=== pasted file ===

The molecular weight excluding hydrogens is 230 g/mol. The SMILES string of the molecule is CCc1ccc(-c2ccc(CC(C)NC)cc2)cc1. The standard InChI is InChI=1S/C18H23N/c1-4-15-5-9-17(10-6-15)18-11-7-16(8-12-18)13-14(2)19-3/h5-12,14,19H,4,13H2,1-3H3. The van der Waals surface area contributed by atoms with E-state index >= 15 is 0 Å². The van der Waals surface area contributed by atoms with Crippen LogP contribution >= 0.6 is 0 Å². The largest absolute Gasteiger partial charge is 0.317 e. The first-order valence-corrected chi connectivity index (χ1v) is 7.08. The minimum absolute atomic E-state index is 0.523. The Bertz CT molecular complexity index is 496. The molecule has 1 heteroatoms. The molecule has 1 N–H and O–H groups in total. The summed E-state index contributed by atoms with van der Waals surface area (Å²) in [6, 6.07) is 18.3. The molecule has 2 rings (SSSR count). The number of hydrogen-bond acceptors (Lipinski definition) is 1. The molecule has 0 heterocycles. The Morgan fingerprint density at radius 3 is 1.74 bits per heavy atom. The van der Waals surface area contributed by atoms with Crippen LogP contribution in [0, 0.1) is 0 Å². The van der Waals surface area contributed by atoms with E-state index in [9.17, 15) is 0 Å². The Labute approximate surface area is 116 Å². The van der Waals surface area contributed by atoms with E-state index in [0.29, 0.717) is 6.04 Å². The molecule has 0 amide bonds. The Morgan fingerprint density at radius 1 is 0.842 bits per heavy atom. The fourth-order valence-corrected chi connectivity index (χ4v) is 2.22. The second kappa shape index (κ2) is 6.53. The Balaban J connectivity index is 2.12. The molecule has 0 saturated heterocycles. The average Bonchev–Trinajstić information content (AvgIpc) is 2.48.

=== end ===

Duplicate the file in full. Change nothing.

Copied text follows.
The molecular weight excluding hydrogens is 230 g/mol. The SMILES string of the molecule is CCc1ccc(-c2ccc(CC(C)NC)cc2)cc1. The standard InChI is InChI=1S/C18H23N/c1-4-15-5-9-17(10-6-15)18-11-7-16(8-12-18)13-14(2)19-3/h5-12,14,19H,4,13H2,1-3H3. The van der Waals surface area contributed by atoms with E-state index >= 15 is 0 Å². The van der Waals surface area contributed by atoms with Crippen LogP contribution >= 0.6 is 0 Å². The largest absolute Gasteiger partial charge is 0.317 e. The first-order valence-corrected chi connectivity index (χ1v) is 7.08. The minimum absolute atomic E-state index is 0.523. The Bertz CT molecular complexity index is 496. The molecule has 1 heteroatoms. The molecule has 1 N–H and O–H groups in total. The summed E-state index contributed by atoms with van der Waals surface area (Å²) in [6, 6.07) is 18.3. The molecule has 2 rings (SSSR count). The number of hydrogen-bond acceptors (Lipinski definition) is 1. The molecule has 0 heterocycles. The Morgan fingerprint density at radius 3 is 1.74 bits per heavy atom. The van der Waals surface area contributed by atoms with Crippen LogP contribution in [0, 0.1) is 0 Å². The van der Waals surface area contributed by atoms with E-state index in [9.17, 15) is 0 Å². The Labute approximate surface area is 116 Å². The van der Waals surface area contributed by atoms with E-state index in [0.29, 0.717) is 6.04 Å². The molecule has 0 amide bonds. The Morgan fingerprint density at radius 1 is 0.842 bits per heavy atom. The fourth-order valence-corrected chi connectivity index (χ4v) is 2.22. The second kappa shape index (κ2) is 6.53. The Balaban J connectivity index is 2.12. The molecule has 0 saturated heterocycles. The average Bonchev–Trinajstić information content (AvgIpc) is 2.48.